A male flicker had excavated a nest hole in a dead pecan tree branch. The male flicker was single, but often called loudly to attract a mate. I had observed during the excavation phase a male starling sitting about 20 feet away from the flicker. The starling displayed and emitted his unique whistling call, pointing his head upwards, and fanning his wings. He was calling for a mate. The male flicker would often attack and chase the starling away if he got too close to the flicker’s nest.

At first, the flicker fiercely defended his nest hole and I would sometimes see the flicker and starling gripped in combat as both birds tumbled toward the ground. The larger, more powerful flicker could defend itself, but the starling was more persistent and aggressive. As long as the flicker remained in the nest hole with its formidable beak blocking the entrance, then the flicker could keep the starling out.

However, the male starling had recruited a mate and both heckled and harassed the flicker every chance they got. During one these harassment encounters, the flicker charged both starlings and chased them through the branches of the pecan tree. This was exactly what the starlings wanted.

Taking advantage of the flicker’s momentary absence, both starlings darted into the nest hole. The flicker braced itself against the tree and began thrusting his beak into the nest hole, but was unsuccessful in pulling the starlings out, as they had dropped to the bottom of the cavity. He then plunged into the hole to battle with both starlings; part of the flicker’s tail was sticking out of the entrance to the nest. It was rather terrifying to imagine what blows were being delivered at such close quarters. A ferocious battle ensued as all kinds of unusual vocalizations and feathers poured from the hole. The flicker ejected one of the starlings, but then backed out of the hole, dragging the other starling with him. The flicker had the starling by its beak.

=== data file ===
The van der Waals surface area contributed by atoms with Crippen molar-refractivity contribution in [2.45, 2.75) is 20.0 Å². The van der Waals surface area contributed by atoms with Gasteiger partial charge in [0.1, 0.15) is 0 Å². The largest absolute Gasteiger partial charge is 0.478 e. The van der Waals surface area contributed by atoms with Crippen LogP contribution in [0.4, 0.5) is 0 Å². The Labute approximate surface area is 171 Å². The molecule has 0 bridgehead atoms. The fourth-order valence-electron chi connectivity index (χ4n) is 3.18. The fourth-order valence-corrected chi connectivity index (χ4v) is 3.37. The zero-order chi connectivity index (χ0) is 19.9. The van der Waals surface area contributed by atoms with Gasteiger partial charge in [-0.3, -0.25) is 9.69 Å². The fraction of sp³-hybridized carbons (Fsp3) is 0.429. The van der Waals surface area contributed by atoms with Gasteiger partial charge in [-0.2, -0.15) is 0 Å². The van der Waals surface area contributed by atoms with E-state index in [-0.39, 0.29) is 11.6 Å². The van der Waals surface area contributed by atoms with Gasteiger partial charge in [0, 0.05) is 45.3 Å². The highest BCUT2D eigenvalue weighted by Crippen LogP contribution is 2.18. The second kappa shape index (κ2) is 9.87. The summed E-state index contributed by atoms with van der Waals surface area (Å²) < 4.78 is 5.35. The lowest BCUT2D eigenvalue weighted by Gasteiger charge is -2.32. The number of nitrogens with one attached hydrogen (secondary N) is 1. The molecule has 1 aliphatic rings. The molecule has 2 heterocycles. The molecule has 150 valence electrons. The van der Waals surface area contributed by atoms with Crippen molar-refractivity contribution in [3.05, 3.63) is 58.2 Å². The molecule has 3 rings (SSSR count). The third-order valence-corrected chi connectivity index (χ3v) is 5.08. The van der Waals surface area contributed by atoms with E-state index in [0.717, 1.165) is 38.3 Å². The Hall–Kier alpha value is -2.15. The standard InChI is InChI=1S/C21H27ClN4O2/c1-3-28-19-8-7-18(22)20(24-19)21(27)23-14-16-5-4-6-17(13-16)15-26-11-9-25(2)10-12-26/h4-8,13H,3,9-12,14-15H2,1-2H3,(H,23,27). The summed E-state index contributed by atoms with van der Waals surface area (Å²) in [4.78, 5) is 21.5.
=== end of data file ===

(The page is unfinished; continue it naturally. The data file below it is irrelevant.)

Clinched in mortal combat, both flicker and starling fluttered to the ground and rolled over and over. The starling’s long legs allowed him to stand over the flicker as both birds fought. Then in a minute or so both broke free and flew in opposite directions. Neither side was victorious at this point.

By the next day, the starlings were in full control of the nest hole and the flicker had disappeared. The starlings had already started carrying pine needles to the stolen nest hole.

Red-headed Woodpecker Versus Starling

A pair of red-headed woodpeckers was remodeling an old nest hole in a utility pole. Perhaps it was their nest from the previous year. The woodpeckers were carrying out pine needles, most likely old nesting material from a starling’s nest.

After about a week, I noticed several starlings sitting on the utility pole lines right above the nest hole. The red-heads were still in possession of the hole and vigorously chased the starlings if they flew too close.

I returned several times to observe the red-heads and starlings. On several occasions I saw a red-head drive a starling to the ground. But one time, the red-head’s momentary absence allowed a starling to enter the nest. The red-head braced itself against the telephone pole and started thrusting its beak inside the nest hole. The red-head succeeded in dragging the starling out and both locked in combat and fell to the ground. The red-head returned to its nest and entered.

For a few more days, the aggressive red-heads held the starlings at bay and maintained full control of their nest. But the tide finally turned against them. The starlings managed to sneak into the nest and destroyed the red-heads’ eggs. I found several pierced white eggs not far from the telephone pole. The red-heads had disappeared and the starlings were in full control of the cavity.

Red-bellied Woodpecker Versus Starling

I have always had red-bellied woodpeckers nest in birdhouses. One year they had chosen a hollow log house that I had erected about 20 feet up in a large pecan tree.

Within a few days after the red-bellied woodpeckers had selected their territory, I noticed a male starling bothering them. He would sit near the nest box, spread his wings, point his beak upwards and whistle for a mate. He was displaying and establishing territory.

The woodpeckers would chase him through the pecan tree, but he never left the area. I tried to shoot him many times, but I never was successful.